Wednesday, October 16, 2019

How To Make Meaningful Changes In Your Trading

The above observation seemed to resonate with a number of attendees at the recent Traders4ACause conference.  It's not enough to write a journal and express written goals.  If you're not making daily efforts at change, change never occurs.

This is a very important principle.  Ultimately, everything we do is practice.  We are either practicing the right thoughts and behaviors or we are "practicing" the wrong ones.  We always internalize our experience.  It's when we tackle change on a daily basis that the change becomes part of us.  The great enemy of change is procrastination.

So how do we overcome procrastination?  As long as the prospect of change feels as though it will *consume* energy, we'll find ways to avoid it.  We're wired to conserve our limited energy supplies.  If something doesn't feel like a necessity, we tend to put it off.  

The key to undertaking daily changes is to find a framework for pursuing your goals that *gives* you energy.  That means framing goals in inspiring ways.  It means finding the right social support for your goals.  It means emotionally linking to the trader--and person--you ultimately want to become.  This is why "discipline" alone will not bring you to your life goals.  Ultimately, it is *how* we pursue our goals that determines whether they are energy-renewing or energy-draining.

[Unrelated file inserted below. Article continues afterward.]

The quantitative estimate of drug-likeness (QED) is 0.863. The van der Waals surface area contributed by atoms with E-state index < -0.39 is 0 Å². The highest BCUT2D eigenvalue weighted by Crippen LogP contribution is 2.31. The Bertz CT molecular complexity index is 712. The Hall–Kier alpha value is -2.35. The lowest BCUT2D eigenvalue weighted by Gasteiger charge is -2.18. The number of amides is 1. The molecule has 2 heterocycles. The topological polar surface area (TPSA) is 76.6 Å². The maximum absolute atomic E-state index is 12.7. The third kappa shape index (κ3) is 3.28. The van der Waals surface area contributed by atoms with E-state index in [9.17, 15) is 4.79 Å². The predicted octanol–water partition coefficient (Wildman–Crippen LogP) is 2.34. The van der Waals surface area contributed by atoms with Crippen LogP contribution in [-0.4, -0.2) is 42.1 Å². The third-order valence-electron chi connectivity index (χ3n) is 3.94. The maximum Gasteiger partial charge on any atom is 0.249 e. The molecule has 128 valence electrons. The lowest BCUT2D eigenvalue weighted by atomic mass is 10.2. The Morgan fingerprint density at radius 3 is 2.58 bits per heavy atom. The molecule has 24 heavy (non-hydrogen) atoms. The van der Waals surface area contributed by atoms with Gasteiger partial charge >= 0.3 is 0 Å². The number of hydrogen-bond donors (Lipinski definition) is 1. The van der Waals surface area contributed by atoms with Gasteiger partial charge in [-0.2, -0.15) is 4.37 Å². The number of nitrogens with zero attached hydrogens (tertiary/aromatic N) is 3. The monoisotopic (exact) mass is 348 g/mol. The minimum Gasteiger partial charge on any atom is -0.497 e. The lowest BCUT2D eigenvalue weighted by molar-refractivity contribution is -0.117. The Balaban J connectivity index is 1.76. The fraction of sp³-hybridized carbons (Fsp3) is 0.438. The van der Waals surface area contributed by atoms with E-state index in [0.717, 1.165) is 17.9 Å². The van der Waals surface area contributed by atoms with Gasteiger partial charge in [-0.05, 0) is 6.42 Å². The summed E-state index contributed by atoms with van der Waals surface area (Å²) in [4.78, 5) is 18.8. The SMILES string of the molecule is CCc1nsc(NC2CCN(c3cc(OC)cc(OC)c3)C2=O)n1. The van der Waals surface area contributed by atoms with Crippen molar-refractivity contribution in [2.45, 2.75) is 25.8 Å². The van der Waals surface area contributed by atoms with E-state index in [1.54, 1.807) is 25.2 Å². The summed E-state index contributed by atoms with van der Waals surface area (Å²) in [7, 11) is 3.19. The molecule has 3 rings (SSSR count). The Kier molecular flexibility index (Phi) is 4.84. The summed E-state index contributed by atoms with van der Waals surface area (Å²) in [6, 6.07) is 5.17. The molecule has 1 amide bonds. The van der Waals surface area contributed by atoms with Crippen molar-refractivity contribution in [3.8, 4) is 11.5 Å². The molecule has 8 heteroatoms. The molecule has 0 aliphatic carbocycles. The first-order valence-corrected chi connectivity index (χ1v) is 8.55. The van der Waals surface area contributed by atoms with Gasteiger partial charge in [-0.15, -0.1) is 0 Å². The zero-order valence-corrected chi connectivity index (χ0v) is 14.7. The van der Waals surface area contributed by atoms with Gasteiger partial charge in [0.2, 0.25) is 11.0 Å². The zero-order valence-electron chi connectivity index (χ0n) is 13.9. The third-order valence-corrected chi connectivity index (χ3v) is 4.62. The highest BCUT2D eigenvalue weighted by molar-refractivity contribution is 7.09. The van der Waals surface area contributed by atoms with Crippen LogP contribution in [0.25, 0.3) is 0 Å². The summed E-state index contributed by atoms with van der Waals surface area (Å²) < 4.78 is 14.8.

Traders often wonder why they aren't improving.  After all, they're putting in screen time and journaling their results! But that approach wouldn't facilitate change in any field.  You could spend endless hours playing chess and keep summaries of your games, but nothing would change.  The real chess masters literally replay every one of their games and review in great detail what they could have seen differently, which moves they could have made.  In the process of extensively reviewing many, many games, they internalize new ideas.  They get far more experience than grandmaster wannabees because they pick apart each game and figure out how an expert would have set a strategy and put it into practice.  Move. By. Move.

That replaying of the game is a process of discovery.  You learn to see new and different things and identify new, promising areas of opportunity.  That is *exciting*; it gives energy.  So often we procrastinate because we approach the change process with no sense of urgency, enthusiasm, or inspiration.

The motivation to trade is very different from the motivation to learn trading.  You can learn quite a bit from money managers and traders by observing them outside of market hours.  It's the productivity of the non-trading hours that determines the ultimate level of mastery achieved.

Further Reading: